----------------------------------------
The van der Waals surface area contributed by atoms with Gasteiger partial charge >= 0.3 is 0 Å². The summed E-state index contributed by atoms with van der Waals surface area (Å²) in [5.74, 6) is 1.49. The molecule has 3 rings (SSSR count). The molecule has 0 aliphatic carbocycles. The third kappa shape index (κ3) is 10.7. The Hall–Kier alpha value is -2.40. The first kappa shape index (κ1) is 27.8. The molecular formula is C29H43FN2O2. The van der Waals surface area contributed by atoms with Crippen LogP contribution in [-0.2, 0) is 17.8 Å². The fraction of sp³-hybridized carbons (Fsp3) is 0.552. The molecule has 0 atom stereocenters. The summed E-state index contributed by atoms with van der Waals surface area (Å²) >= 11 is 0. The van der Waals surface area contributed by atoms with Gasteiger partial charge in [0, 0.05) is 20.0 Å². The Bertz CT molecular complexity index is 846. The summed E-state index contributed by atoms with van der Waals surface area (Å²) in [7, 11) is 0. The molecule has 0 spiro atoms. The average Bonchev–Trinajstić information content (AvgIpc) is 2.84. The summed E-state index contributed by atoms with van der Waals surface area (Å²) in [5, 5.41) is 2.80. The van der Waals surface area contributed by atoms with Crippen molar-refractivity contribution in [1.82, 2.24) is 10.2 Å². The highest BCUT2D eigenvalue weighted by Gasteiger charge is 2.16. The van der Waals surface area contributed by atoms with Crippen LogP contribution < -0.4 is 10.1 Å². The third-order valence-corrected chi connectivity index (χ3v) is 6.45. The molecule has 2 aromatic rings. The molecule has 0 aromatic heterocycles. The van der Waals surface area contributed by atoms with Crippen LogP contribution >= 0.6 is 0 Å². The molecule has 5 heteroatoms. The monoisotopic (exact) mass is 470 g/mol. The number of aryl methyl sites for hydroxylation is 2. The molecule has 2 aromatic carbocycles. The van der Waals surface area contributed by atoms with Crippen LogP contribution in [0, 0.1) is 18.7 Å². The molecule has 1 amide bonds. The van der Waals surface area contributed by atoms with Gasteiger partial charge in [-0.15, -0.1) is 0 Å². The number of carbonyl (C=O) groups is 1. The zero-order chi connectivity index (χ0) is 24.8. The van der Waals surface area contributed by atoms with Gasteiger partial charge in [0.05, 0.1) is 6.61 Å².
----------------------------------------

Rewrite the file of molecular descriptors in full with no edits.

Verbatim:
The van der Waals surface area contributed by atoms with Gasteiger partial charge >= 0.3 is 0 Å². The summed E-state index contributed by atoms with van der Waals surface area (Å²) in [5.74, 6) is 1.49. The molecule has 3 rings (SSSR count). The molecule has 0 aliphatic carbocycles. The third kappa shape index (κ3) is 10.7. The Hall–Kier alpha value is -2.40. The first kappa shape index (κ1) is 27.8. The molecular formula is C29H43FN2O2. The van der Waals surface area contributed by atoms with Crippen LogP contribution in [-0.2, 0) is 17.8 Å². The fraction of sp³-hybridized carbons (Fsp3) is 0.552. The molecule has 0 atom stereocenters. The summed E-state index contributed by atoms with van der Waals surface area (Å²) >= 11 is 0. The van der Waals surface area contributed by atoms with Gasteiger partial charge in [0, 0.05) is 20.0 Å². The Bertz CT molecular complexity index is 846. The summed E-state index contributed by atoms with van der Waals surface area (Å²) in [7, 11) is 0. The molecule has 0 spiro atoms. The average Bonchev–Trinajstić information content (AvgIpc) is 2.84. The summed E-state index contributed by atoms with van der Waals surface area (Å²) in [5, 5.41) is 2.80. The van der Waals surface area contributed by atoms with Crippen molar-refractivity contribution in [1.82, 2.24) is 10.2 Å². The highest BCUT2D eigenvalue weighted by Gasteiger charge is 2.16. The van der Waals surface area contributed by atoms with Crippen LogP contribution < -0.4 is 10.1 Å². The third-order valence-corrected chi connectivity index (χ3v) is 6.45. The molecule has 2 aromatic rings. The molecule has 0 aromatic heterocycles. The van der Waals surface area contributed by atoms with Crippen LogP contribution >= 0.6 is 0 Å². The molecule has 5 heteroatoms. The monoisotopic (exact) mass is 470 g/mol. The number of aryl methyl sites for hydroxylation is 2. The molecule has 2 aromatic carbocycles. The van der Waals surface area contributed by atoms with Crippen LogP contribution in [0, 0.1) is 18.7 Å². The molecule has 1 amide bonds. The van der Waals surface area contributed by atoms with Gasteiger partial charge in [-0.15, -0.1) is 0 Å². The number of carbonyl (C=O) groups is 1. The zero-order chi connectivity index (χ0) is 24.8. The van der Waals surface area contributed by atoms with Gasteiger partial charge in [0.05, 0.1) is 6.61 Å².